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I've been having problems where whenever I prune one of my rose bushes, often one of the branches is burrowed into by a nasty cane borer, meaning I have to cut back the rose even further. I'm trying to control the problem by applying PVA to the exposed canes just after they're cut, but I'm worried this is bad for the rose.

Is there anything I can do to prevent these insects from attacking the plants? It has affected multiple bushes and killed off a gooseberry by now. I don't have photos of the damaged plants, as I've cut off the affected canes.

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Is it mulched? If yes, with what? A clear photo of an affected plant & the soil area around it would be useful (as least I believe so), as it could lead to suggestions on how you might be able to improve things, help prevent the possibility of disease or pest infection in the future. –  Mike Perry Jul 15 '11 at 15:11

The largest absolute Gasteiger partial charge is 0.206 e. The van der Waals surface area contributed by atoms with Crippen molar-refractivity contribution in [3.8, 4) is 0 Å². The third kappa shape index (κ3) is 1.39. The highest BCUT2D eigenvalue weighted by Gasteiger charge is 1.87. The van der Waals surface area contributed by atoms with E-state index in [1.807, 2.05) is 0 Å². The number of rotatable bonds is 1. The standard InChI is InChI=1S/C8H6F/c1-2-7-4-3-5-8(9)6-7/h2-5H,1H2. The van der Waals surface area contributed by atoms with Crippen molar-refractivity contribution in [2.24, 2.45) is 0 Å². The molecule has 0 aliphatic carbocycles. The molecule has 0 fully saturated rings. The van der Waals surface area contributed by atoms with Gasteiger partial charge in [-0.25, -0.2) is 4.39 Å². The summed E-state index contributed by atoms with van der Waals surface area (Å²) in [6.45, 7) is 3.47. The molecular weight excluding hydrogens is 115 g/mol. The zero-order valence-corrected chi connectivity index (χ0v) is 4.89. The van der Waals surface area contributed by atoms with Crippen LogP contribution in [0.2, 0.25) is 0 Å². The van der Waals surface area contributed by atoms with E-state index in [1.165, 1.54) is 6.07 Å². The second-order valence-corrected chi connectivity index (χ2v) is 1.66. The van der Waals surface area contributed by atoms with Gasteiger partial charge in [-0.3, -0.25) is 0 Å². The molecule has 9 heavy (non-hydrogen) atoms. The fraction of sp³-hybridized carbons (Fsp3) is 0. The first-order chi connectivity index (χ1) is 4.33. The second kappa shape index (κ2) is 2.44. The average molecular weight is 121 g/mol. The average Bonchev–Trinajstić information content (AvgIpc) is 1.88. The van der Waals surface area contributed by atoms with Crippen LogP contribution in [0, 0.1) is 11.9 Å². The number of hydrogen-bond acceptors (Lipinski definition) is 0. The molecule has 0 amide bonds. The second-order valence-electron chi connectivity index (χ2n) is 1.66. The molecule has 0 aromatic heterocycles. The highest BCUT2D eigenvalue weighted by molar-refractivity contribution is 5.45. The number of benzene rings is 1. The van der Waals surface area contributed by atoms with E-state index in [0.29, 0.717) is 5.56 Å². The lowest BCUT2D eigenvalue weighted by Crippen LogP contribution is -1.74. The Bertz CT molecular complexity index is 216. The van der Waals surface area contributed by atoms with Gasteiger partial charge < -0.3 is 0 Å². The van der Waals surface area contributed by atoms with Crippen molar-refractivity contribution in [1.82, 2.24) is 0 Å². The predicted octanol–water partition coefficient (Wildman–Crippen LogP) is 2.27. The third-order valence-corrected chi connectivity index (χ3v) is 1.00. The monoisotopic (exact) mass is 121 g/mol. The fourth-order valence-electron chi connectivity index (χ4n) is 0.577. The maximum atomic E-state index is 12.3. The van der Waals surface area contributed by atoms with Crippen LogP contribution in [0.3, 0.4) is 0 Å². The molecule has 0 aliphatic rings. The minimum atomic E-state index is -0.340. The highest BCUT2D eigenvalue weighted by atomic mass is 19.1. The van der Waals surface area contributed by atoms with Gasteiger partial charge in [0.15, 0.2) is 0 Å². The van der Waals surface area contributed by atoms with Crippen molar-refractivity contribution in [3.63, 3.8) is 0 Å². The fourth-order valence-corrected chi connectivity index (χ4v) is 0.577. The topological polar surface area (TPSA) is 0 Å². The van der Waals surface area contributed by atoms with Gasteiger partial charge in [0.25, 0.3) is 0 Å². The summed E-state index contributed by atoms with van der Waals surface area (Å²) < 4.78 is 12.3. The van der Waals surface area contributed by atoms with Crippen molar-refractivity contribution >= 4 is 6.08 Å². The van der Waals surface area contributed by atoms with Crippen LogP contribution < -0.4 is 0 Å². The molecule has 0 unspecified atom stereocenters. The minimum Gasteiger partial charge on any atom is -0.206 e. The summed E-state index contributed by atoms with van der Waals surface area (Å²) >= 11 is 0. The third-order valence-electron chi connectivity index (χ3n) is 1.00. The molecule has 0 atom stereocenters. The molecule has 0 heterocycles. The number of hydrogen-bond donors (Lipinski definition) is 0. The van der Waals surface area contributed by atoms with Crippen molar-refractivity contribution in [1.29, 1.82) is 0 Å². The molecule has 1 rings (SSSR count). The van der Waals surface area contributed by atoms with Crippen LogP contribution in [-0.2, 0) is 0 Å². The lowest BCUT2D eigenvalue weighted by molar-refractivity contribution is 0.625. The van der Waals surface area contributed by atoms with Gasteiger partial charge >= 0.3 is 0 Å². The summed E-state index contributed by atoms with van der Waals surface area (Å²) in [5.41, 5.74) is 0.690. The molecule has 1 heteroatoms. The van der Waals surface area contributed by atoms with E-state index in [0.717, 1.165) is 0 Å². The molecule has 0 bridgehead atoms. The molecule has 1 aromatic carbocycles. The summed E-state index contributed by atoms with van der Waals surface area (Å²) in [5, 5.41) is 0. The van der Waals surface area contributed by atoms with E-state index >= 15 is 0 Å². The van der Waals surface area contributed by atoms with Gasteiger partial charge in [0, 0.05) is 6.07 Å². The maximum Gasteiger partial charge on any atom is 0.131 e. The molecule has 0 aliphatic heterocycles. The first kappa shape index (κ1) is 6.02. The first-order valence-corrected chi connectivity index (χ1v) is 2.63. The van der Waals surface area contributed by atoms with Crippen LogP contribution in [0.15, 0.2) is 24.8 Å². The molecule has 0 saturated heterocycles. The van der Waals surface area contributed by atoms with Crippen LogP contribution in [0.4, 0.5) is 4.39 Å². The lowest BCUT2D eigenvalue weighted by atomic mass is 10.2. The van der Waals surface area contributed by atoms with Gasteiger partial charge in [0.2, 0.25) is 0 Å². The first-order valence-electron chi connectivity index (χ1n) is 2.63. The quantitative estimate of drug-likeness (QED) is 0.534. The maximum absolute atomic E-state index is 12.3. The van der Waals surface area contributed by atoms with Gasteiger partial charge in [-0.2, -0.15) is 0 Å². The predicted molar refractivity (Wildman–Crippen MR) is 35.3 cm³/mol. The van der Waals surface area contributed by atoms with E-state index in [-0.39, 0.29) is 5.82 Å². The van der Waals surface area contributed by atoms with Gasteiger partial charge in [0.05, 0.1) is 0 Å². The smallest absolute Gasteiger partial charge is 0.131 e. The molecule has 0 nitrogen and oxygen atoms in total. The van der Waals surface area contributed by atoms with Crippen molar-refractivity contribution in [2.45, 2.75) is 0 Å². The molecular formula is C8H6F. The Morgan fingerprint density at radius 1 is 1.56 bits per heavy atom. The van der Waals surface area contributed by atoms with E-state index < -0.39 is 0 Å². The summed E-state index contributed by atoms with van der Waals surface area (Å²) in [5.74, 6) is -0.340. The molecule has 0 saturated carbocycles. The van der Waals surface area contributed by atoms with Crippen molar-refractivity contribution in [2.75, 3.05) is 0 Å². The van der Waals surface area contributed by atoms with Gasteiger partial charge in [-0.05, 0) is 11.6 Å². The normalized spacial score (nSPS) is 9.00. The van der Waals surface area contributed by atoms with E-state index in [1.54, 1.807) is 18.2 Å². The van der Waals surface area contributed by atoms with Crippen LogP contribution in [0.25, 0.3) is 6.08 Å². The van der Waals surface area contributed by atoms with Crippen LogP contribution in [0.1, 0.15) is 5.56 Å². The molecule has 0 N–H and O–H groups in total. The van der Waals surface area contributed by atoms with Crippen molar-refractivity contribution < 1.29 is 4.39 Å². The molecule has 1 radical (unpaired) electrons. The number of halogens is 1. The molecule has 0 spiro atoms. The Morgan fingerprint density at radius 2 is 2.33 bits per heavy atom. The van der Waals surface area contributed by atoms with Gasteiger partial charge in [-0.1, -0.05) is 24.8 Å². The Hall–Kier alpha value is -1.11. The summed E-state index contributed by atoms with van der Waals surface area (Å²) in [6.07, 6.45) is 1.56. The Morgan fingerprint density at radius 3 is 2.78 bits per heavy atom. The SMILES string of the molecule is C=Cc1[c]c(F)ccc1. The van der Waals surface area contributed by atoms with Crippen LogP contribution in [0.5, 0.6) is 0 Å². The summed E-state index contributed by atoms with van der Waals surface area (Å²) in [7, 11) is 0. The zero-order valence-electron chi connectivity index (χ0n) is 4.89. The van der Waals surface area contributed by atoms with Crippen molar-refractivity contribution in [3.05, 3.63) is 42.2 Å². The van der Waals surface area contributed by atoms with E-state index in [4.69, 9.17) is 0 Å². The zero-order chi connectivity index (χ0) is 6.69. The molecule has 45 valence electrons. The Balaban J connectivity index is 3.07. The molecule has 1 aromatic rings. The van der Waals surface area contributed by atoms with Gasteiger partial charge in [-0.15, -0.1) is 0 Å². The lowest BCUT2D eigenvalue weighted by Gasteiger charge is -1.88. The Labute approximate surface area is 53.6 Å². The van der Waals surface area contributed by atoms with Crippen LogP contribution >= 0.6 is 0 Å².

1 Answer 1

I haven't experienced this problem myself - thank goodness! - but I gather it's caused by the larvae of sawflies, carpenter bees and some wasps (see here).

In addition to limiting the damage, by sealing the open ends of the canes with glue/PVA, which is what you are already doing, you could try some natural insect control by :

  • planting some good insect repellents like, Tansy, Feverfew, Garlic, Pennyroyal and Rue among your roses (see here), or

  • spraying your roses with an insecticide or, if you prefer to take the organic route, with a solution of soap and water which is fairly effective.

I understand your concern that the glue/PVA might be harmful, but as household glue (a synthetic resin glue, such as UHU, that is non-toxic to humans but might be toxic to plants) is widely recommended, it is likely to be safe, and it might be better to use this rather than the PVA.

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